And On and On and On

Avengers: Age of Ultron (Joss Whedon, 2015)

I am so not the audience for this. I didn’t see Avengers: Assemble and I wasn’t a great fan of the original movie (The Avengers (1998)). It’s been Americanised of course, and whilst Robert Downey, Jr is better in the role than Ralph Fiennes, he’s no Patrick Macnee. The female agent, Scarlett Johansson, is no Honor Blackman or Diana Rigg or Linda Thorson.

So a group of superheroes wisecrack and kickass their way into a secret lair to destroy an irrelevant Big Bad and find an A.I. that allows evil kindly and benevolent arms dealer Tony Stark to restart his programme to create a Colossus style computer which will bring Peace In Our Time. Presumably unfamiliar with how well this worked out for Neville Chamberlain, Stark is confused when the A.I. managed to give itself bodily form and decide that the way to save the village is to destroy it. Only The Avengers can save the world. With help from Royal Holloway. Impact.

So, let’s see, Whedon has a track record in handling ensemble casts — check, we have all kinds of superheroes, various Big Bads, Mr Ultron himself, a couple of Eastern European types who know the name Stark from the wrong end of a missile and most of the time we can keep them all tidy in our minds as to who is where. There’s a confused bit with is the result of the second recurring trait — the Scooby Gang need to fall out with each other — and when the Eastern European Scarlet Witch tries to mess with their heads this appears to be happening. And gets a bit confusing and deleted scene for the DVD territory. They never quite lose it. Oh, yes, and then there’s the feminism thing. We get told — or did Whedon tell us? — he’s a feminist. Which explains why Black Widow seems to spend much of the movie holding someone’s hand. But it’s never her story, whoever the she is. There are a couple more female characters — but then superhero movies don’t like too many women with agency.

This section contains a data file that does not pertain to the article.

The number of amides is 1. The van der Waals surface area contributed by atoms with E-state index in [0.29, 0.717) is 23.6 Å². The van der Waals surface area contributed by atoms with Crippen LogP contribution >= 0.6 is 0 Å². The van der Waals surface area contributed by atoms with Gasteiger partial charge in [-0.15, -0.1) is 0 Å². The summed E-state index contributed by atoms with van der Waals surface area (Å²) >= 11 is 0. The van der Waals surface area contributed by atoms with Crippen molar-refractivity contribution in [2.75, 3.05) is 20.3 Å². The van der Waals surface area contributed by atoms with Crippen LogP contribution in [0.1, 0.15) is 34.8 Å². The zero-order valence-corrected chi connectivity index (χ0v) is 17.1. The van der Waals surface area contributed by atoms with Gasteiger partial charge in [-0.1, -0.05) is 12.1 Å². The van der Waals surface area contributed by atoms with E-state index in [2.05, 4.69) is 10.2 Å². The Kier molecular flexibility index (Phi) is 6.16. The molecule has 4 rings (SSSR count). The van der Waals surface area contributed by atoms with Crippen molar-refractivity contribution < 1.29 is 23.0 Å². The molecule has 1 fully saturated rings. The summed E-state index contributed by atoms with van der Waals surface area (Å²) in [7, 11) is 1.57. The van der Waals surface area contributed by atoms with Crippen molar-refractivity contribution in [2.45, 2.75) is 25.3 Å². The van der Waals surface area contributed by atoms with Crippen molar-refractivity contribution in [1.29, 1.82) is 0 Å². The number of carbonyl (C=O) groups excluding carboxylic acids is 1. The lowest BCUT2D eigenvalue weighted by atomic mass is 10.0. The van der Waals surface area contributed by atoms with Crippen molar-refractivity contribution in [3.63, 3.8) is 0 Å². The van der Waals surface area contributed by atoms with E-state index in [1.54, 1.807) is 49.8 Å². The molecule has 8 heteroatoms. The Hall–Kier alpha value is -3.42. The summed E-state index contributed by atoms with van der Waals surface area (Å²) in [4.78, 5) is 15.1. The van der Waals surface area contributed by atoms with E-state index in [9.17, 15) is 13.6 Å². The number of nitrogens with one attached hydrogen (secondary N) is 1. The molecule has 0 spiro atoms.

You can see there’s some grappling for complexity — Stark is clearly a monster, arms dealers are clearly scum, but it’s never quite delivered. It’s not even in the same league as “Do I have the right?” moral dilemmas.

The audience liked it though — I’m guessing there are in-jokes for the in-crowd. There were appreciative laughs at what felt mundane pieces of dialogue. I’m just wondering where that convenient lake came from in the denouement and what the impact of dropping large rocks into it would be.

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